There is not a class of society that does not suffer from alcoholism. From the richest to the poorest, to all those in between, alcoholism is a clear and present danger!
Older Vs. Younger
While older people claim to feel more in control when they have had a drink, they actually find it harder than young people to abstain from alcohol in social situations.
A study which examined the drinking habits of a group of people aged between 35 to 50, found that they caused less social disruption when they were drunk than the younger generation.
But they also felt it was harder to say no to their friends even when they did not want to drink.
A study conducted by the Medical Research Council, found that many middle-aged drinkers would invent excuses in an attempt to cut down on their intake.
Some middle-aged women admitted feeling so pressured into drink that they sometimes lied about dieting in order to avoid it.
In addition both sexes admitted driving to dinner parties in order to remain teetotal.
Scientists questioned 36 people aged 35 to 50 from eight friendship groups in Scotland and found that half were exceeding the recommended weekly limits of 21 units for men and 14 for women.
A large glass of wine equates to around three units of alcohol, while a pint of strong lager can contain as much as four units.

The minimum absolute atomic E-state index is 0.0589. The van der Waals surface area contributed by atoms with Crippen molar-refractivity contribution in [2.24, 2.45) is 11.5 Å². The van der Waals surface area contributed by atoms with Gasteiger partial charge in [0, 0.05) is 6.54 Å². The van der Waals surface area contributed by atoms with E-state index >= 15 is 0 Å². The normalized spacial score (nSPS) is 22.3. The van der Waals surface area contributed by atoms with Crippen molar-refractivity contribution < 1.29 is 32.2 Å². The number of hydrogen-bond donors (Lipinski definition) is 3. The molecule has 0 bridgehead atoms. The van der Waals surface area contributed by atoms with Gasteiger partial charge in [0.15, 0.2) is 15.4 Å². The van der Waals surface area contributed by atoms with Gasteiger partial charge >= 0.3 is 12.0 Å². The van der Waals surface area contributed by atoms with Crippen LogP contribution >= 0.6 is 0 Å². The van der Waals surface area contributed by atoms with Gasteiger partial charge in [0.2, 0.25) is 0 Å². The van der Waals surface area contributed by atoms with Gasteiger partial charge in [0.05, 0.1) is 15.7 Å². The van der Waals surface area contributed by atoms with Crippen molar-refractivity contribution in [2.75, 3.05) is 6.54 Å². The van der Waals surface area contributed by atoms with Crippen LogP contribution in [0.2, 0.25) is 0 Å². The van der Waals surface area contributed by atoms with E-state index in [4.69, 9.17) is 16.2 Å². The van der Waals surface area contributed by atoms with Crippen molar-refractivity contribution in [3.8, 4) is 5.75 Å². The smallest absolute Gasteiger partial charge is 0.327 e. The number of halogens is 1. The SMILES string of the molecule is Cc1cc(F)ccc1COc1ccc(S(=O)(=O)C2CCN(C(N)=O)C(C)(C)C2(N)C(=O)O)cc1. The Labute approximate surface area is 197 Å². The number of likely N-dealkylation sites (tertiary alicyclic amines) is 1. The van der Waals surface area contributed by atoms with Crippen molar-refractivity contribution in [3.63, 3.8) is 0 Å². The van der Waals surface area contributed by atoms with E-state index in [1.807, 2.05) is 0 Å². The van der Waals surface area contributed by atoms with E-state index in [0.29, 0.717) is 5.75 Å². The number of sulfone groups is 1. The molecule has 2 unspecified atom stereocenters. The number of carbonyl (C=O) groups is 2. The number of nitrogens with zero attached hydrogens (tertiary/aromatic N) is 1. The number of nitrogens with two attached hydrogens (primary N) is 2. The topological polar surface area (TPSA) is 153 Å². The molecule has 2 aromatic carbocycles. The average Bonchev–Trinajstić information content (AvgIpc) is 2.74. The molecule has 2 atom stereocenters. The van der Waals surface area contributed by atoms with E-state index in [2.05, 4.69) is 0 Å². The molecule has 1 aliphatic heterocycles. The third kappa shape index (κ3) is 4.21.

Six people were drinking harmful amounts, meaning more than 50 units for men or 35 for women, according to the study published in the Sociology of Health & Illness journal.
What Study Shows
This intriguing study illuminates what is often an invisible problem. While excessive drinking in young adults often leads to visible disruption in our towns and cities, older adults tend to drink behind closed doors where their behavior is hidden from society.”
When it comes to alcohol consumption, middle aged drinkers like to think they are ‘older and wiser’ than they were in their 20s. Initially, people in the focus groups stated they had moderated their drinking with age and singled out youthful binge drinking as a problem for society. However, as the discussions progressed, stories of recent heavy drinking contradicted these claims.
Adults find it harder to turn down drinks in social situations than younger people, reflecting that heavy drinking remains the norm in middle age, she added.
"The approaching festive season could make it especially hard to stay in control of alcohol consumption in social situations.”
Figures published earlier this year suggested that middle-class drinkers were at more risk of dying from alcohol as they got older than those in lower socio-economic groups, because they often fail to realize they are drinking to excess.
A study from the Office for National Statistics found that the highest earning members of society put themselves at greater risk in their old age because they were unable to quantify what constituted heavy drinking.
Deaths resulting directly from alcohol have doubled in England and Wales since the early 1990s from 3,415 in 1991 to 7,344 in 2008.
The figures dropped off slightly to 7,099 in 2009 but alcohol related conditions are still estimated to account for seven per cent of all hospital admissions.